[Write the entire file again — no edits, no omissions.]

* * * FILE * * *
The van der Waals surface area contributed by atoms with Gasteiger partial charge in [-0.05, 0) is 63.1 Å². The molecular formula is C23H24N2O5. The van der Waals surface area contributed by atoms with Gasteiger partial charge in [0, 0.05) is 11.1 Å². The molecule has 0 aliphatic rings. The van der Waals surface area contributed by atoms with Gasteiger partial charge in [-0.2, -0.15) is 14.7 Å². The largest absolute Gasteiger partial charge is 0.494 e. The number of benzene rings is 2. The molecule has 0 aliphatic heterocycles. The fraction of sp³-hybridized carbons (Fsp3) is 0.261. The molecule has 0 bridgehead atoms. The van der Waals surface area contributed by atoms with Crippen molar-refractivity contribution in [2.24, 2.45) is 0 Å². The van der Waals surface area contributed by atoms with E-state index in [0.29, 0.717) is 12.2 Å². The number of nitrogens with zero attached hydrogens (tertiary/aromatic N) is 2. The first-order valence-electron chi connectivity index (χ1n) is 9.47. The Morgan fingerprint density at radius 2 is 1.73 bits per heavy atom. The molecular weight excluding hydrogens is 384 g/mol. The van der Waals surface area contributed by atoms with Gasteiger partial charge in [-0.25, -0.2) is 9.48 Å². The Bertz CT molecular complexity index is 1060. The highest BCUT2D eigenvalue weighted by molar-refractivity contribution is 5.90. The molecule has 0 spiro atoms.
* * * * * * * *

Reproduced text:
The van der Waals surface area contributed by atoms with Gasteiger partial charge in [-0.05, 0) is 63.1 Å². The molecular formula is C23H24N2O5. The van der Waals surface area contributed by atoms with Gasteiger partial charge in [0, 0.05) is 11.1 Å². The molecule has 0 aliphatic rings. The van der Waals surface area contributed by atoms with Gasteiger partial charge in [-0.2, -0.15) is 14.7 Å². The largest absolute Gasteiger partial charge is 0.494 e. The number of benzene rings is 2. The molecule has 0 aliphatic heterocycles. The fraction of sp³-hybridized carbons (Fsp3) is 0.261. The molecule has 0 bridgehead atoms. The van der Waals surface area contributed by atoms with Crippen molar-refractivity contribution in [2.24, 2.45) is 0 Å². The van der Waals surface area contributed by atoms with E-state index in [0.29, 0.717) is 12.2 Å². The number of nitrogens with zero attached hydrogens (tertiary/aromatic N) is 2. The first-order valence-electron chi connectivity index (χ1n) is 9.47. The Morgan fingerprint density at radius 2 is 1.73 bits per heavy atom. The molecular weight excluding hydrogens is 384 g/mol. The van der Waals surface area contributed by atoms with Gasteiger partial charge in [-0.25, -0.2) is 9.48 Å². The Bertz CT molecular complexity index is 1060. The highest BCUT2D eigenvalue weighted by molar-refractivity contribution is 5.90. The molecule has 0 spiro atoms.